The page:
Summer in the city

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Summer in the city
by Alison Barnet
MySouthEnd.com Contributor
Tuesday Nov 2, 2010

Last time: Big Jim’s Shanty Lounge and drunken escorts-Washington Street in the Sixties was never boring

During the summer of 1965, eager to live without supervision, two Franklin Square House friends and I rented an apartment in Brookline. In August, the landlord claimed he’d rented to only two and threw us out. Probably he was concerned about all the boyfriends-we’d come a long way from Franklin Square House beau parlors, the little rooms off the ballroom where we were supposed to entertain men. Cathy and I, free until school started in late September, made the rounds of real estate offices looking for a two-bedroom for $100 a month. One said he knew of a place-"but I wouldn’t want my own daughter to live there."

Down Mass. Ave. we went, past Mr. Kelly’s, Wally’s, and the daytime hookers. We took a left on Tremont and an immediate right at the Rainbow Lounge, an alleged "bucket of blood." On East Springfield Street, three short blocks from the Franklin Square House, the realtor parked in front of his old friend Mary Grant’s place. Boston City Hospital, famous for the treatment of gunshot wounds, was a stone’s throw away.

The shabby, once grand, hallway was papered in faded roses, the woodwork a sickly orange-brown. With difficulty, Mrs. Grant, 82, led us upstairs to two huge pink rooms with high ceilings and ornate marble fireplaces.

An old sleigh bed dominated the front room. There were ponderous gray upholstered chairs, a couch, and framed pictures high on the walls. We recognized "The Blue Boy" but not a murky little drawing Mrs. Grant was proud of-a "signed Daubigny." The apartment had two makeshift kitchens: an all-in-one aluminum unit in the front room sticking up above an Oriental screen designed to hide it, and in the back a sink, two refrigerators, and an antique hotplate on curved legs. There were three refrigerators total but only one worked. Mrs. Grant took us through a broom closet to an opening with a tiny bathtub on legs and a high sink-friends would later say I had a midget’s tub and a giant’s sink-and then into a hall toilet. We instantly fell in love with the place. The rent was $50 a month-heated, furnished, utilities included.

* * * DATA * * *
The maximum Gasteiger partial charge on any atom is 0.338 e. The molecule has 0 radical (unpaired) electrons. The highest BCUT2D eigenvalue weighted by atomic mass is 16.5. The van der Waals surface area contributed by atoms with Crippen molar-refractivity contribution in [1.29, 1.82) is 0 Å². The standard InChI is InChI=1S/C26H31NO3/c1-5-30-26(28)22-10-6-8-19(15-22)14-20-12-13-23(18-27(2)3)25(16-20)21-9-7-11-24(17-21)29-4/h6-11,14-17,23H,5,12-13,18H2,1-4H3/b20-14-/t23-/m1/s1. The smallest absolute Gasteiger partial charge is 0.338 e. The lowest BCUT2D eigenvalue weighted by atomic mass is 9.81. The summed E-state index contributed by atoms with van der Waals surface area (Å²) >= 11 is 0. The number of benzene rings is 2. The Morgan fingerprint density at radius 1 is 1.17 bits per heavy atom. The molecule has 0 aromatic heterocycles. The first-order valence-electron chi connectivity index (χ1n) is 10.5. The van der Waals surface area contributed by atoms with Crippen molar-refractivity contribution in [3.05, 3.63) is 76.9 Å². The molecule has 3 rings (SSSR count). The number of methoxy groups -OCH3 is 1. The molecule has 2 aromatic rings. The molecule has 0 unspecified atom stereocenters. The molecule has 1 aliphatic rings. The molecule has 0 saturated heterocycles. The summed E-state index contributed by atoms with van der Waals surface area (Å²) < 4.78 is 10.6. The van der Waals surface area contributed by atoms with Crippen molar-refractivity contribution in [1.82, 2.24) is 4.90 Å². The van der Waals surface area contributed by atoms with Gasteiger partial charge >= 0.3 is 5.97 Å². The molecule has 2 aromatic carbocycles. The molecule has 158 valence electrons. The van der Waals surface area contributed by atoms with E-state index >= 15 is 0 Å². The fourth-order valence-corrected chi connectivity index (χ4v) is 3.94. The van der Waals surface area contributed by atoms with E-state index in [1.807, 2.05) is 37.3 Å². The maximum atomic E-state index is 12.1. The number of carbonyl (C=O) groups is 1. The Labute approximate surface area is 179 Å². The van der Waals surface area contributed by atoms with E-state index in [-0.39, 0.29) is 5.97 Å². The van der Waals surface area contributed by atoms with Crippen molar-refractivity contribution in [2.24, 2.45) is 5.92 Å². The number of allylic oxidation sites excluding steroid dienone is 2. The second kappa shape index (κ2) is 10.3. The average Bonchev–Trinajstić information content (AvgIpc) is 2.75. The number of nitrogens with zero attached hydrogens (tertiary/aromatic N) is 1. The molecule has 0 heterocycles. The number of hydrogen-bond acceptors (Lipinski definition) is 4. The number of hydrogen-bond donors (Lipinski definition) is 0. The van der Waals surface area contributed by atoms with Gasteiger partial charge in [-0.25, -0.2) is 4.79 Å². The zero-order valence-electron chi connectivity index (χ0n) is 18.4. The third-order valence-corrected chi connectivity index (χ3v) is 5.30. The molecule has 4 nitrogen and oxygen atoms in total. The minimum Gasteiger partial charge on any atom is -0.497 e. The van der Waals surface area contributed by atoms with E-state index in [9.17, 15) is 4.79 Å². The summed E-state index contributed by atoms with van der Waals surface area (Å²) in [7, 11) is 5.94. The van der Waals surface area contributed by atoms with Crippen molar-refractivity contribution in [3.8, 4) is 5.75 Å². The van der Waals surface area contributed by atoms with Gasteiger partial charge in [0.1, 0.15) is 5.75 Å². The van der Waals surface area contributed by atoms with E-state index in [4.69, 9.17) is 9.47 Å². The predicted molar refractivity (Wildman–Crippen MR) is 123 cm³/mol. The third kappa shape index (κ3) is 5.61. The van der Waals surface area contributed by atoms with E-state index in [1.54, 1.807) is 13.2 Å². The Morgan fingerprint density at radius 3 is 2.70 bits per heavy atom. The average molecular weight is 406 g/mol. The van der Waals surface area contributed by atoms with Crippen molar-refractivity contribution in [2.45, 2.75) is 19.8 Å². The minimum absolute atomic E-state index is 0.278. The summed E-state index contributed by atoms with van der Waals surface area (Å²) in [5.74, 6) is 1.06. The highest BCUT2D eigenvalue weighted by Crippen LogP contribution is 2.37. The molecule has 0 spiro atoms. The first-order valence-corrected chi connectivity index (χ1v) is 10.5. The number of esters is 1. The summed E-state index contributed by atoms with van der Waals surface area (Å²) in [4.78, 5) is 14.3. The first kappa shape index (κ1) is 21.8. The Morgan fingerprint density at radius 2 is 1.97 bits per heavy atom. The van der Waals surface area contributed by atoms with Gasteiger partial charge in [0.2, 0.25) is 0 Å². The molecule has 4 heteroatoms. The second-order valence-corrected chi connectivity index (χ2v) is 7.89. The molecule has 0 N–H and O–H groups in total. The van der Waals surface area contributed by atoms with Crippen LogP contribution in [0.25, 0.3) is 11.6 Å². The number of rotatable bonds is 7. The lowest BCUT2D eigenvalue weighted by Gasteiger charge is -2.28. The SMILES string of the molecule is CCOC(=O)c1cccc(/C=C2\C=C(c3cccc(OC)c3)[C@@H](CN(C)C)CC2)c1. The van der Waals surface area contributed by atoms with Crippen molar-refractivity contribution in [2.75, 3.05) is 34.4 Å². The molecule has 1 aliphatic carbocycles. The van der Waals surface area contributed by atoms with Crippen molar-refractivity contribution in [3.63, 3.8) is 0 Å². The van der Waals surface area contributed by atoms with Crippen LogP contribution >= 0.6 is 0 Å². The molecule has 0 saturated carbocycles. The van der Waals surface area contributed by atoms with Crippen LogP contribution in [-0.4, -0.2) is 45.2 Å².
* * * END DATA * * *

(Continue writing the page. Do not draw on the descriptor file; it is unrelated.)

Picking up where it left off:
All night, prostitutes sat on the steps next door yelling to men driving by. A pimp in a kimono supervised from the stoop. When a car stopped, a "girl" got in and went off with the driver. We watched from behind the curtains.

Blanchard’s Liquors (Liquor Land, now CVS) was visible from far away, its entrance ramp lined in yellow light bulbs-"the Gates of Hell." Inside, it was like a bottle-walled cave, with liquor packed floor to ceiling. A cross-eyed wine steward sat on baskets of bottles, jumping up if anyone wanted wine.

One night we decided to give a Martini party. For some reason Blanchard’s didn’t sell ice, and our only working refrigerator couldn’t make more than a couple of cubes. We walked into City Hospital carrying our bag of bottles. A nurse opened a refrigerator and gave us a big bag of ice, no questions asked.

Roger, an old friend, came to visit. He was a big bear of a guy who stank of beer, let bits of food accumulate in his big red beard, but he was a folk music expert and played the twelve-string guitar. We were sitting in my cavernous apartment drinking beer and listening to his blind Rev. Gary Davis tape when we heard a strange thump and scraping near the front windows. Roger was paralyzed with fear. A window began to creak open and a hand appeared, followed by Cathy’s boyfriend. They had forgotten their keys.

Most of my old friends were horrified by the South End. It was always interesting to see big guys like Roger cower in the face of essentially nothing. Cathy and I didn’t feel threatened; on the contrary, we delighted in the neighborhood, and strange scenes were a welcome daily occurrence. We had found a sort of humanity that didn’t seem to exist elsewhere.

It was clear that a lot of the eccentric people who lived on our street wanted to be left alone, at least sometimes. They were interracial couples, unwed mothers, artists, prostitutes, and others who had good reason for living an anonymous life. They didn’t want to be bothered and weren’t about to bother us.

We stayed a month. Students under 21 were allowed to live with a relative, but my father refused to write a letter to BU claiming Cathy was my aunt. I returned to the Franklin Square House for a second year.

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